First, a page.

PLACED-Lives

The aim of PLACED-Lives is to examine the influence of critical transitions (manifest as rupture events) in the older adult life course on the accumulation of multidimensional social exclusion in later life, and the role of place and community in mediating this exclusion.

Rationale:

Representing a new direction in scholarship on age-related disadvantage, PLACED-Lives conceptualises old-age exclusion as a function of the interrelationship between: older adult life course ruptures, and disrupted relationships with place. As such, the work addresses two crucial interconnected areas of study. Firstly, this involves the under-researched links between exclusion and a set of critical transitions, in the form of life ruptures, in the older adult life course. Secondly, it concerns the interconnections between older adult life course ruptures and the older adult relationship with place, and what these connections mean for experiences of exclusion in old-age.

The focus of PLACED-Lives on life-course ruptures is grounded in critical gerontological traditions, and responds in general terms to a broader paucity of research on later life transitions (Grenier 2012). Transitions, the events that surround them and the life trajectories that they produce have the power to construct deleterious and favourable impacts for older people, and their wider relational networks (Elder et al. 2003; Dannefer and Settersen 2010; Alwin 2012; Bengtson et al. 2012). They also implicate individual, collective, institutional and structural components (Meyer 2005; Kohli 2007; Dannefer and Kelley-Moore 2009). The focus on the older adult place relationship is positioned within the behavioural context of older people spending more time in their place (Rowles, 1978; Oswald and Wahl, 2005; Buffel, 2012), and a capability context of where age-related declines can mean older people are more susceptible to environmental factors (Golant 2011; Wahl et al. 2012).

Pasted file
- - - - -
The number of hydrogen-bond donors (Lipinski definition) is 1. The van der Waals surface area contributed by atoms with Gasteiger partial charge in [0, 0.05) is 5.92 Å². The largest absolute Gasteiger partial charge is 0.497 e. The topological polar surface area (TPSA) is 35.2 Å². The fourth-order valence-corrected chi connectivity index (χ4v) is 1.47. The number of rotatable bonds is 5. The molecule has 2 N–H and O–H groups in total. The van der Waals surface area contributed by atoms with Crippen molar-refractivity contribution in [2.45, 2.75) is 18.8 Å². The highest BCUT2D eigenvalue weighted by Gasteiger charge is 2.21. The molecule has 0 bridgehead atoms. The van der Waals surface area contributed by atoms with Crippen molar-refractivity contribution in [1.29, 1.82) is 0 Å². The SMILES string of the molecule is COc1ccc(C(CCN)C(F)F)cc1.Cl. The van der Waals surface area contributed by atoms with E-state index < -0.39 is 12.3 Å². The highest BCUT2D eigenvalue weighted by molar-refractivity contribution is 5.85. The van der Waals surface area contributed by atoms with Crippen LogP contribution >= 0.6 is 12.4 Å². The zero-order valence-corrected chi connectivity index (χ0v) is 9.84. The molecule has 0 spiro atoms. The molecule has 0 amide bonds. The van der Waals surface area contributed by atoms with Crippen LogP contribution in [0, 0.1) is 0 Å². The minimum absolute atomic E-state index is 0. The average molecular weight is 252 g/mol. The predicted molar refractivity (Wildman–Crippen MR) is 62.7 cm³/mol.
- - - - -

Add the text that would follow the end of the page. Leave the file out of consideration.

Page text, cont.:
Objectives:

1.

To gather existing research and policy knowledge on older adult life-course ruptures, their connections to place, and their association with experiences of exclusion in later life;

2.

To develop an empirical understanding of pathways to exclusion arising from life-course ruptures, investigating the role of structural and individual level factors in this exclusion;

3.

To explore older people’s relationship with place for those who have experienced the life-course ruptures, in different kinds of places, and to assess the impact of the rupture itself on this relationship;

4.

To explore older people’s relationship with place for those who have experienced the life-course ruptures, in different kinds of places, and to assess the impact of the rupture itself on this relationship;

5.

To explore what constitutes social inclusion in place for those who have experienced the life-course ruptures, living in different kinds of places;

6.

To direct a re-orientation of the role of place in policy and practice intervention models for addressing life-course ruptures.

Partners & Collaborators

The kit consists of more than a hundred ready-to-use elements that you can combine to get the exact.

  • Prof Eamon O’Shea
     Centre for Economic and Social Research on Dementia (CESRD), Institute for Lifecourse and Society, NUI Galway
  • Prof Thomas Sharf
    Institute of Health & Society, and Newcastle University Institute for Ageing
  • Prof Frank Oswald
    Goethe University
  • Dr Amanda Grenier
    McMaster University
  • Dr Marie Mahon
    School of Geography & Archaeology, NUI Galway
  • Sarah Gibney
    Health and Positive Ageing Initiative
  • Sean Moynihan
    ALONE
  • Catherine McGuigan
    Age Friendly Ireland Programme